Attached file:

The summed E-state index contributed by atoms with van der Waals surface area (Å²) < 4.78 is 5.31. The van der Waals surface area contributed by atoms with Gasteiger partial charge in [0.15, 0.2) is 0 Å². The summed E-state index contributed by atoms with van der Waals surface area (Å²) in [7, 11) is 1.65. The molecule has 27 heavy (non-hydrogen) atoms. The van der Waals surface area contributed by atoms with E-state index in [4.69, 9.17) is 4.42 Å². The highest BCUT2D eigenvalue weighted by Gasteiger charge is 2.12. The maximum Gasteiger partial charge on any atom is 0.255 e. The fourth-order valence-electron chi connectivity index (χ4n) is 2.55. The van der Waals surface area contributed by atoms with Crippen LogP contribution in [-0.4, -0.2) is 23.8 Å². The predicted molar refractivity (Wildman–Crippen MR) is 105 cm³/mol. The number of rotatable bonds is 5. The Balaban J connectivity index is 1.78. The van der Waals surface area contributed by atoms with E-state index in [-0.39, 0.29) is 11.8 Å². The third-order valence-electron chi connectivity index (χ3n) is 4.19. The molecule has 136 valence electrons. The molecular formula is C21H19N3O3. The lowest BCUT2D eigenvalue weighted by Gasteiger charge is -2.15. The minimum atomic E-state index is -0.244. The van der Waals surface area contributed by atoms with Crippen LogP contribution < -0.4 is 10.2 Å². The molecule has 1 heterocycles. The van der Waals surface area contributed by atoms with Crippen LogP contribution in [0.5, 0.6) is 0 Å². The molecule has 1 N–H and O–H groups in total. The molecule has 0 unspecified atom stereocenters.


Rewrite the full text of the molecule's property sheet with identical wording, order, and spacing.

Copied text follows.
The summed E-state index contributed by atoms with van der Waals surface area (Å²) < 4.78 is 5.31. The van der Waals surface area contributed by atoms with Gasteiger partial charge in [0.15, 0.2) is 0 Å². The summed E-state index contributed by atoms with van der Waals surface area (Å²) in [7, 11) is 1.65. The molecule has 27 heavy (non-hydrogen) atoms. The van der Waals surface area contributed by atoms with E-state index in [4.69, 9.17) is 4.42 Å². The highest BCUT2D eigenvalue weighted by Gasteiger charge is 2.12. The maximum Gasteiger partial charge on any atom is 0.255 e. The fourth-order valence-electron chi connectivity index (χ4n) is 2.55. The van der Waals surface area contributed by atoms with Crippen LogP contribution in [-0.4, -0.2) is 23.8 Å². The predicted molar refractivity (Wildman–Crippen MR) is 105 cm³/mol. The number of rotatable bonds is 5. The Balaban J connectivity index is 1.78. The van der Waals surface area contributed by atoms with E-state index in [-0.39, 0.29) is 11.8 Å². The third-order valence-electron chi connectivity index (χ3n) is 4.19. The molecule has 136 valence electrons. The molecular formula is C21H19N3O3. The lowest BCUT2D eigenvalue weighted by Gasteiger charge is -2.15. The minimum atomic E-state index is -0.244. The van der Waals surface area contributed by atoms with Crippen LogP contribution < -0.4 is 10.2 Å². The molecule has 1 heterocycles. The van der Waals surface area contributed by atoms with Crippen LogP contribution in [0.5, 0.6) is 0 Å². The molecule has 1 N–H and O–H groups in total. The molecule has 0 unspecified atom stereocenters.